Structure, and array of records:
[Ptr to next record in Pool Occurence Registry][Ptr to design encoding]

For every pool of the same name encountered in the encoding, a chain of records are recorded in the registry. This is done by recording the name of the pool from the first occurence in the Pool Registry and then creating an entry in the Pool Occurence Registry. All subsequent occurences of that pool in the design encoding are recorded as additional records in the Pool Occurence Registry. A pointer from the Pool Registry to the Pool Occurence Registry links the Registries together. Pointers from one record to the next in the Occurence Registry links these records within that registry.

In addition, each Pool Occurence Record points to the first byte beyond the end of its position in the design encoding. Thus, by tracing down the chain of pool occurence records and following the pointers to the design space, all links out of a given pool can be found and used.

4. InstanceSpace // Modified below in 4.a

InstanceSpace is made up of records and local caches of a constant length. Cache length is a World setting and must be between a value of 2 (to hold a minimum of two messages or two overflow cache pointers, one for each cache) and 255. Each message is 6 bytes long. Local cache default size can be modified by use of temporary and permanent overflow conditions. Default local cache size must be selected carefully to trade off performance with memory requirements. A Default local cache size of 2 would allow only one message to be currently in or added to any pool in the design encoding. Overflow conditions might occur frequently in this scenario or not at all depending on the requirements and expected message flow through the design.

The choice of the size of overflow caches is set by World defaults or could be dynamically determined. If a permanent overflow condition is in force (size of caches was increased and is to be kept larger) then a large enough buffer would have been selected. If messages exceed the overflow caches, these caches can be expanded and messages copied into them. Alternately, if the overflow caches are consistently underutilized, they can be reduced in size.

The use of a two level cache is designed to optimize both the performance of message flow through the design and the use of memory by the Instance Space of the design. The parts of the InstanceSpace records are described in detail below:
Structure, an array of records:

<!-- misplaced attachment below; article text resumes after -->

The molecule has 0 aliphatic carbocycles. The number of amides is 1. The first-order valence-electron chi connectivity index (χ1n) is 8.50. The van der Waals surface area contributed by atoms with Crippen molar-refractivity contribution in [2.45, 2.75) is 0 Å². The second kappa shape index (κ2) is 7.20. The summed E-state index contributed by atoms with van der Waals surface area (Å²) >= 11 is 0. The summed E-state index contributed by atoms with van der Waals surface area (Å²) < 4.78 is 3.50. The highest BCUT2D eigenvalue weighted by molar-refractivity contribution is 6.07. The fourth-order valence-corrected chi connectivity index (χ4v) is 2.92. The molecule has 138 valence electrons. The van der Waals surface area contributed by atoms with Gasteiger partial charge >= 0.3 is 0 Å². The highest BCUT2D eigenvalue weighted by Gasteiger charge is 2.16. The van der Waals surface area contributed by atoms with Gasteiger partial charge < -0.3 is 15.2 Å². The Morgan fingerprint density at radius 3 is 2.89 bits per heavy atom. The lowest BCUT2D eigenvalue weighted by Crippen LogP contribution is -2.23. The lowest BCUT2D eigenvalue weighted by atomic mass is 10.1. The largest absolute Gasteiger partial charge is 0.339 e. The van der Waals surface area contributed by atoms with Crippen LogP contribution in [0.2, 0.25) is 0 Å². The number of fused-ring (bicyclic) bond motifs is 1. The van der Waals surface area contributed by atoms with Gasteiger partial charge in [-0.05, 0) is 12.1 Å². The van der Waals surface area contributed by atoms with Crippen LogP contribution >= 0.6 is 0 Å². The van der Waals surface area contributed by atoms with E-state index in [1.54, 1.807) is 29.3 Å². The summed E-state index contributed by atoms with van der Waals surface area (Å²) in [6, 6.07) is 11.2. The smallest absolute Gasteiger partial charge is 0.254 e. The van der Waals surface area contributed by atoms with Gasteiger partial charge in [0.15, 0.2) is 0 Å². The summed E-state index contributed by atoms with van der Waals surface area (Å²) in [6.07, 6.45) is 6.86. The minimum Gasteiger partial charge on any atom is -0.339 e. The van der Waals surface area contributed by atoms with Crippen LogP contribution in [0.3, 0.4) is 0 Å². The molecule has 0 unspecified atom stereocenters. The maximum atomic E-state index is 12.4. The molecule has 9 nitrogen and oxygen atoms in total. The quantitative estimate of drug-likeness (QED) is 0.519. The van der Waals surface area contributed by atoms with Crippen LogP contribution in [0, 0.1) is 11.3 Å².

[Flags][Cache Boundary][Message Stream Cache for Pool]
[Flags] are
Bit Indicators of the current state of the cache:
Bit 0: 0=use standard cache size
: 1=use modified cache size, stored in cache using permanent overflow conditions for either or both caches.
Bit 1: 0=current messages are in cache 1, new messages in cache 2
: 1=current messages are in cache 2, new messages in cache 1
Bit 2: 0=no overflow conditions on cache 1
: 1=overflow conditions on cache 1, length and pointer to overflow buffer in first six bytes of cache 1
Bit 3: 0=no overflow conditions on cache 2
: 1=overflow conditions on cache 2, length and pointer to overflow buffer in first six bytes of cache 2

[Cache Boundary] is a one byte value specifying the current boundary between cache 1 and cache 2. This is a floating boundary design to optimize use of the local cache during the pool draining and filling process. Cache 1 and 2 are alternately assigned to current or to new messages preventing the need to move most messages after the pool has been processed and all incoming messages posted here. Bit 1 of Flags determines this message assignment.

[Message Stream Cache for Pool] is
The section of cache (caches 1 and 2) reserved for messages currently in or just being newly added to the given pool. This cache space is by default a constant size and is allocated in units of 6 bytes. Messages stored here are in the format: [Message ID]: a two byte numerical index corresponding to the message ID [Ptr to Message Store]: a four byte pointer pointing to the message store which has any contents for the message (or zero if there are no contents)

Note: Variable sized message stream caches not to be implemented until later: The overall cache size is fixed unless Bit 0 of Flags is set in which case the cache size (larger or smaller) is stored in the first two bytes of the cache. This variable cache size allows local optimizations to occur as a given pool experiences fewer or more than the average number of messages. If the cache is to be larger and not smaller, then the overflow condition (described below) is to be in force permanently for both caches, and with the size of overflow areas to be determined from the individual cache overflow area lengths.

In the case that the number of current or new messages exceed the local cache capacity (caches 1 and 2 on either side of the cache boundary), then a cache overfolow condition exists. In this case, for either or both caches 1 and 2, the first six bytes of cache 1 and/or the last six bytes of cache 2 give the length and the address of separate overflow areas for each cache, accordingly. Messages which overflowed either cache are stored in these overflow areas. Cache overflow conditions are indicated by the settings of Flags 2 and 3.

4.a Modified Instancespace

A much simplified Instancespace consists only of a single data structure containing lengths of InstanceSpace Pool Caches. The only records in this structure would be fixed 7 byte length tokens, consisting of the following three record fields:
1 [token flags] a one bye flag bitfield as defined:
bit 0=0: the token area is unused
bit 0=1: the token defines an object
bit 1=0: the token denotes an actual simple message or message set:
bit 2=0: the message or message set is defined as being in local cache 0
bit 2=1: the message or message set is defined as being in local cache 1
bit 3=0: the message is entirely defined by this token
bit 4=0: the message params are packed into record field 3.
bit 4=1: record field 3 points to where the message contents are stored
bits 5-7: unused, set to zero.
bit 3=1: this token defines a pointer to another set of messages, the pointer is found in record field 3, the count of messages in that contiguous memory space is stored in record field 2
This is a set of messages entirely assigned to local cache 0 or 1, depending on the setting of bit 2 above.
bits 4-7: unused, set to zero.

bit 1=1: the token denotes another type of more sophisticated message object: